Page:Southern Historical Society Papers volume 08.djvu/43

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"General Lee to the Rear."

am, gentlemen, not brought here by military power, but in obedience to the command of Mary, to abide the sentence of your court."

Every officer of that court-martial felt the force of the prisoner's words. Before them stood, in beatific vision, the eloquent pleader for a husband's and a father's wrongs; but they had been trained by their great leader, Robert E. Lee, to tread the path of duty though the lightning's flash scorched the ground beneath their feet, and each in his turn pronounced the verdict: Guilty. Fortunately for humanity, fortunately for the Confederacy, the proceedings of the court were reviewed by the Commanding-General, and upon the record was written:


"Headquarters Army of Northern Virginia.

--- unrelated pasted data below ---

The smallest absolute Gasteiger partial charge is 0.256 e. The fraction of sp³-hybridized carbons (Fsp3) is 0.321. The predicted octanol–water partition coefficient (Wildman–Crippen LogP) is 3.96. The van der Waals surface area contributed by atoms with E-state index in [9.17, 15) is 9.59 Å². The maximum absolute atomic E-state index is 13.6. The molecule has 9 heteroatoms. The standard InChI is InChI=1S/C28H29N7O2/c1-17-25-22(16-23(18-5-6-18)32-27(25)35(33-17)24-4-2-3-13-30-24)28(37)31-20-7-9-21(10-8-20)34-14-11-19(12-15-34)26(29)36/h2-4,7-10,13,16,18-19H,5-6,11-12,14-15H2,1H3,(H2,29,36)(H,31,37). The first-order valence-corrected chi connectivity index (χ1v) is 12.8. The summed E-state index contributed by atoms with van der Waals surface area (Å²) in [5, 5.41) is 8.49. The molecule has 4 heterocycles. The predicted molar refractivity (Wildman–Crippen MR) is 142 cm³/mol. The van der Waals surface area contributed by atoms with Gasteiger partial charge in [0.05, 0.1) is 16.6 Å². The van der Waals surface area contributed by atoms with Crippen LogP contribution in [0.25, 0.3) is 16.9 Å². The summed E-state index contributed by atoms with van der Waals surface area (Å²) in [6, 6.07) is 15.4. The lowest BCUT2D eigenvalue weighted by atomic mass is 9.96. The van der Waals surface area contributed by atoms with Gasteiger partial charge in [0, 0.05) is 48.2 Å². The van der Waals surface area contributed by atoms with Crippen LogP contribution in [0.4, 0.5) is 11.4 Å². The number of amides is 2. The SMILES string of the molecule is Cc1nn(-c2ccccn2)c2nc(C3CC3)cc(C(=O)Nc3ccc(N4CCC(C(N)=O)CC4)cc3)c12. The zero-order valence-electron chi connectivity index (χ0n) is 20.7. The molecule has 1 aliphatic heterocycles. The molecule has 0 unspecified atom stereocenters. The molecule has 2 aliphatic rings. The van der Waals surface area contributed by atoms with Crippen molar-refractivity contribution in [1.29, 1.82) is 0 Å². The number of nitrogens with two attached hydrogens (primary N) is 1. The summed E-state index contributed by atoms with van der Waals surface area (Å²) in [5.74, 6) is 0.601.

"The finding of the court is approved. The prisoner is pardoned, and will report to his company.

"R. E. Lee, General"


During a subsequent battle, when shot and shell were falling "like torrents from the mountain cloud," my attention was directed to the fact that one of our batteries was being silenced by the concentrated fire of the enemy. When I reached the battery every gun but one had been dismantled, and by it stood a solitary Confederate soldier, with the blood streaming from his side. As he recognized me, he elevated his voice above the roar of battle, and said, "General, I have one shell left. Tell me, have I saved the honor of Mary and Lucy?" I raised my hat. Once more a Confederate shell went crashing through the ranks of the enemy, and the hero sank by his gun to rise no more.



"General Lee to the Rear."

By J. William Jones.

General Lee's affectionate regard for those under his charge, and his tender solicitude for their welfare, were equaled only by their admiration and love for him. Unlike some military chieftains, who would sacrifice thousands of men without scruple if their fame demanded it, he was willing at any time to allow his own reputation to suffer in order to preserve his men. His soldiers knew that he would not expose them when he could avoid it; that it was through no fault of his if their rations were scant and their hardships many; and that he regularly robbed his own poorly supplied mess table of luxuries which friends would send him, in